It’s a fact that information technology (IT) workers of different stripes are important now during the novel coronavirus (COVID-19) disease and the ensuing shelter-in-place orders. It’s also a fact that these IT workers will continue to play important roles when it’s time to reboot the Global economy. Throughout the lockdown, these IT workers continue to maintain technology infrastructure that powers our industries and hospitals, the cloud that holds all our data, support business-critical applications and sometimes develop alternative solutions on the fly.
The important job IT workers are doing deserves our heartfelt thanks. Their work is contributing to the success of our frontline workers (healthcare, law enforcement, restaurants, delivery drivers, grocers, etc.), who throughout this pandemic are tirelessly caring for our sick, experimenting with new drugs an vaccines, and formulating new policies to make sure we all stay safe and healthy.
For better or for worse, COVID-19 is bringing attention to two prevailing ideologies about IT support model and the direct impact on business continuity during the lockdown. In one camp are large enterprise CIO’s who years ago bet everything on the offshore managed service provider (MSP) model–Whereby a company outsource IT infrastructure and end users support entirely, or partially to a third-party company. While on the other extreme end, are smaller business owners who have equally sworn for years that there’s no need to ‘waste’ limited resources on fancy IT support services offered by onshore MSPs, when hiring Jimmy who owns the computer store at a nearby strip mall will do the trick.
Well, now we know neither camp got it entirely right. Because of the shelter-in-place and stay-at-home orders instituted across the world to slow the spread of COVID-19, several of these offshore MSPs can’t offer adequate and timely support to their customers because of factors sometimes out of their control, but two of those contributing factors are worth addressing.
- These providers could not quickly and efficiently set their own employees up for remote working because most of their workforce lack adequate infrastructure, such as power, personal computers and internet connectivity in their homes.
- Most of the US companies with offshore support model rarely, if ever, allow offshore resources to work from anywhere other than the office because it’s the easiest way to ensure proper enforcement of security and privacy policies.
Note also that Jimmy “the computer guy” isn’t immune to the disruption resulting from self-isolating, social-distancing, or shelter-in-place orders either. Depending on the size of Jimmy’s operations, his customers have had to fend for themselves when it was time to set up their team to work from home.
What’s the big deal? I’m glad you asked!
Now, if I’m not saying either side is right or wrong (at least not completely), then an objective person might ask, why bring this up now, and why should anyone care? My answer to that objectively reasonable fella will be, I don’t know.
These are mainly thought-provoking ideas that’s crossed my mind once or twice, while helping my clients navigate their interim “new normal” remote work setup, or while reading about the global impact of sheltering in place on business continuity in the age of COVID-19. This conversation will surely continue post COVID-19 pandemic and I expect it to shape how companies view the role of IT leaders, and IT departments, and their digital transformation projects.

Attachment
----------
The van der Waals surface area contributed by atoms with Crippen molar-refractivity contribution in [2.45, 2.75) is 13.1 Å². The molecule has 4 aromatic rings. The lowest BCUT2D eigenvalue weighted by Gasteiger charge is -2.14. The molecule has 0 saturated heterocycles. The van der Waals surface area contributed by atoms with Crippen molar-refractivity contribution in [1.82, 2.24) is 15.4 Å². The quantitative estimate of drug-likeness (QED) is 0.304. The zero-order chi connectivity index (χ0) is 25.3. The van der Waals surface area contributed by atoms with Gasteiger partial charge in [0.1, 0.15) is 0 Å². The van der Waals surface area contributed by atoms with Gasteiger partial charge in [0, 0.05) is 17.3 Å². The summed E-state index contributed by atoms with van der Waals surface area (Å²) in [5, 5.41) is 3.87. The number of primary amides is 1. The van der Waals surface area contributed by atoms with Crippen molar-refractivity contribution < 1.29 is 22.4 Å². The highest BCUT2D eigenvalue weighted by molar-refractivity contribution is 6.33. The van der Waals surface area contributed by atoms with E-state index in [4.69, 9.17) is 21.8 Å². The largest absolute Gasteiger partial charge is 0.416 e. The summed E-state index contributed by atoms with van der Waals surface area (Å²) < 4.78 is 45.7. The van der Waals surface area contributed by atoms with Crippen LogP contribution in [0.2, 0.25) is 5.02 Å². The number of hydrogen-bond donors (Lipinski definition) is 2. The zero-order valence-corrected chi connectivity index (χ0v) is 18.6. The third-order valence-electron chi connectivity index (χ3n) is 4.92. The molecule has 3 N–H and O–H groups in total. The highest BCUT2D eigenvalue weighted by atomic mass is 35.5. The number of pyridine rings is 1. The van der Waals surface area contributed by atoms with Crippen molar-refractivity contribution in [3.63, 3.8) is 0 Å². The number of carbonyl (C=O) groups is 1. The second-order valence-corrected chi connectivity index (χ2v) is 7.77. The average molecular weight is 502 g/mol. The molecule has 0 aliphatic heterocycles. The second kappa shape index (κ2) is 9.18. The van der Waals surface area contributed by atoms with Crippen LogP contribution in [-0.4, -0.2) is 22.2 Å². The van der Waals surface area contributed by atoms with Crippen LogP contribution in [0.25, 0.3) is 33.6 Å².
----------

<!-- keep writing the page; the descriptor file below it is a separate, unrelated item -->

What’s a CIO (or business owner) to do?
First, you need to embrace the suck. This is a military concept defined as accepting something that’s unpleasant but unavoidable.
Second, streamline your digital transformation initiatives to make sure it’s driving a culture of agility and innovation within your company, and mostly, make sure it’s generating values for your investment.
Third, bring support for critical business processes geographically closer to your business. These are services that’s most important to your business’ ability to continue servicing your employees and customers during a disaster situation. You’ll be glad you did!
Following my advice will be unpleasant and may end up costing you more in the short-term, but it’s unavoidable because your customers and shareholders will not be as forgiving the next time a colossal disaster or pandemic catches you unprepared. You can expect your board of directors, or your customers, to give you the boot!
The questions to ask when the coronavirus (COVID-19) disease is over are: will companies large and small along with their IT department need to revisit the offshore vs onshore MSP strategy and make better decisions? Or at the very least, will they reevaluate their current strategy and do things differently? The latter approach will prevail because this experience will force companies to take their business continuity and resiliency planning more seriously and do things differently.
These are not radical ideas to upend the offshore IT support model, or to discourage small businesses from hiring Jimmy “the computer guy” for that matter. It’s simply the prudent approach to supplement (if not enhance) a partially broken model. The fact remains that there will always be needs for offshore resources to cover after hours help desk shifts, or perform quality assurance & testing of bugs-riddled computer codes, but at least by diversifying your IT support you will provide a much-needed security blanket for your company during the next catastrophic event.
Pro Tip: large enterprise will minimize risks/exposure associated with overreliance on offshore MSPs by keeping support for business critical systems in-house or onshore; while smaller businesses should outsource their IT support to “real” onshore MSPs.
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